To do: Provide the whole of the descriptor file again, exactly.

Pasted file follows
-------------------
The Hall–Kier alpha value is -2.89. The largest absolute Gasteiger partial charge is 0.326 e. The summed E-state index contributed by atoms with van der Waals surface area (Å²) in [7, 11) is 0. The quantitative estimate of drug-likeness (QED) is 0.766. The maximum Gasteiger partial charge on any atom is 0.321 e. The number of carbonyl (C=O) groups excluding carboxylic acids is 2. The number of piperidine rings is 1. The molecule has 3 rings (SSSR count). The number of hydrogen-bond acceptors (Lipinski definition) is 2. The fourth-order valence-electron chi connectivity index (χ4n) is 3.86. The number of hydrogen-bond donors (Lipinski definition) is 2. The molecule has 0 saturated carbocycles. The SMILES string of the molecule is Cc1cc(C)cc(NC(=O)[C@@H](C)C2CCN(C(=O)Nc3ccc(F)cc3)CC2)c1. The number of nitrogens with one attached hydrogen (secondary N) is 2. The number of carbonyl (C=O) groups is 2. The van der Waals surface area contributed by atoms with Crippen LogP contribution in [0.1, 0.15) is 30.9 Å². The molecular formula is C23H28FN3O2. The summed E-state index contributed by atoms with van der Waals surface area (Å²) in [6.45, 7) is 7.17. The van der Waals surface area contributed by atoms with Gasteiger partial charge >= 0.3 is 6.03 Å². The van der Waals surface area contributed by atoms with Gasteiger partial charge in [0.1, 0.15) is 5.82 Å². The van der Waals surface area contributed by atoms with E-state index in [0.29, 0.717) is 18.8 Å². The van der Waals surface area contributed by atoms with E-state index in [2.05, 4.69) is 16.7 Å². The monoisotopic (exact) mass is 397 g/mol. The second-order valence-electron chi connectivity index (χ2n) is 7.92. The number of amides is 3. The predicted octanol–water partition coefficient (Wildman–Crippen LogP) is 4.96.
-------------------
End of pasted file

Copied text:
The Hall–Kier alpha value is -2.89. The largest absolute Gasteiger partial charge is 0.326 e. The summed E-state index contributed by atoms with van der Waals surface area (Å²) in [7, 11) is 0. The quantitative estimate of drug-likeness (QED) is 0.766. The maximum Gasteiger partial charge on any atom is 0.321 e. The number of carbonyl (C=O) groups excluding carboxylic acids is 2. The number of piperidine rings is 1. The molecule has 3 rings (SSSR count). The number of hydrogen-bond acceptors (Lipinski definition) is 2. The fourth-order valence-electron chi connectivity index (χ4n) is 3.86. The number of hydrogen-bond donors (Lipinski definition) is 2. The molecule has 0 saturated carbocycles. The SMILES string of the molecule is Cc1cc(C)cc(NC(=O)[C@@H](C)C2CCN(C(=O)Nc3ccc(F)cc3)CC2)c1. The number of nitrogens with one attached hydrogen (secondary N) is 2. The number of carbonyl (C=O) groups is 2. The van der Waals surface area contributed by atoms with Crippen LogP contribution in [0.1, 0.15) is 30.9 Å². The molecular formula is C23H28FN3O2. The summed E-state index contributed by atoms with van der Waals surface area (Å²) in [6.45, 7) is 7.17. The van der Waals surface area contributed by atoms with Gasteiger partial charge >= 0.3 is 6.03 Å². The van der Waals surface area contributed by atoms with Gasteiger partial charge in [0.1, 0.15) is 5.82 Å². The van der Waals surface area contributed by atoms with E-state index in [0.29, 0.717) is 18.8 Å². The van der Waals surface area contributed by atoms with E-state index in [2.05, 4.69) is 16.7 Å². The monoisotopic (exact) mass is 397 g/mol. The second-order valence-electron chi connectivity index (χ2n) is 7.92. The number of amides is 3. The predicted octanol–water partition coefficient (Wildman–Crippen LogP) is 4.96.